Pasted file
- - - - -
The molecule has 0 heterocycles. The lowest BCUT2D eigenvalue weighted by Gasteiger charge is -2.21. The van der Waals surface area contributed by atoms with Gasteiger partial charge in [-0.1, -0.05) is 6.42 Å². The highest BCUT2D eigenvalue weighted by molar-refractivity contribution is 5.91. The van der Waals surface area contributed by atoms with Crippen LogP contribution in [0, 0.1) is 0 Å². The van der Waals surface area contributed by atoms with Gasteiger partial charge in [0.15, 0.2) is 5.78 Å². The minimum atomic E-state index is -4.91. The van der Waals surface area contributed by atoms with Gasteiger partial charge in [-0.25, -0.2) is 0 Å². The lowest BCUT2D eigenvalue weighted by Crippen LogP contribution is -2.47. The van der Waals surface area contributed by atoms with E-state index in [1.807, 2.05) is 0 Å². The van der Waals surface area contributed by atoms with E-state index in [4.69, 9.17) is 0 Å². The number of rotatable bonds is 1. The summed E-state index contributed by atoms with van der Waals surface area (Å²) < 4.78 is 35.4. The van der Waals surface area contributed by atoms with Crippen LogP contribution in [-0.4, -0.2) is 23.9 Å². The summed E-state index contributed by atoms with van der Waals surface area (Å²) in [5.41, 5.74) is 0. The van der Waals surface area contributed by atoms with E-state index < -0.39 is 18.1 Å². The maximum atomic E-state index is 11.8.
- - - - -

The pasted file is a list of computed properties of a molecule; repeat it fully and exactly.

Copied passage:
The molecule has 0 heterocycles. The lowest BCUT2D eigenvalue weighted by Gasteiger charge is -2.21. The van der Waals surface area contributed by atoms with Gasteiger partial charge in [-0.1, -0.05) is 6.42 Å². The highest BCUT2D eigenvalue weighted by molar-refractivity contribution is 5.91. The van der Waals surface area contributed by atoms with Crippen LogP contribution in [0, 0.1) is 0 Å². The van der Waals surface area contributed by atoms with Gasteiger partial charge in [0.15, 0.2) is 5.78 Å². The minimum atomic E-state index is -4.91. The van der Waals surface area contributed by atoms with Gasteiger partial charge in [-0.25, -0.2) is 0 Å². The lowest BCUT2D eigenvalue weighted by Crippen LogP contribution is -2.47. The van der Waals surface area contributed by atoms with E-state index in [1.807, 2.05) is 0 Å². The van der Waals surface area contributed by atoms with E-state index in [4.69, 9.17) is 0 Å². The number of rotatable bonds is 1. The summed E-state index contributed by atoms with van der Waals surface area (Å²) < 4.78 is 35.4. The van der Waals surface area contributed by atoms with Crippen LogP contribution in [-0.4, -0.2) is 23.9 Å². The summed E-state index contributed by atoms with van der Waals surface area (Å²) in [5.41, 5.74) is 0. The van der Waals surface area contributed by atoms with E-state index < -0.39 is 18.1 Å². The maximum atomic E-state index is 11.8.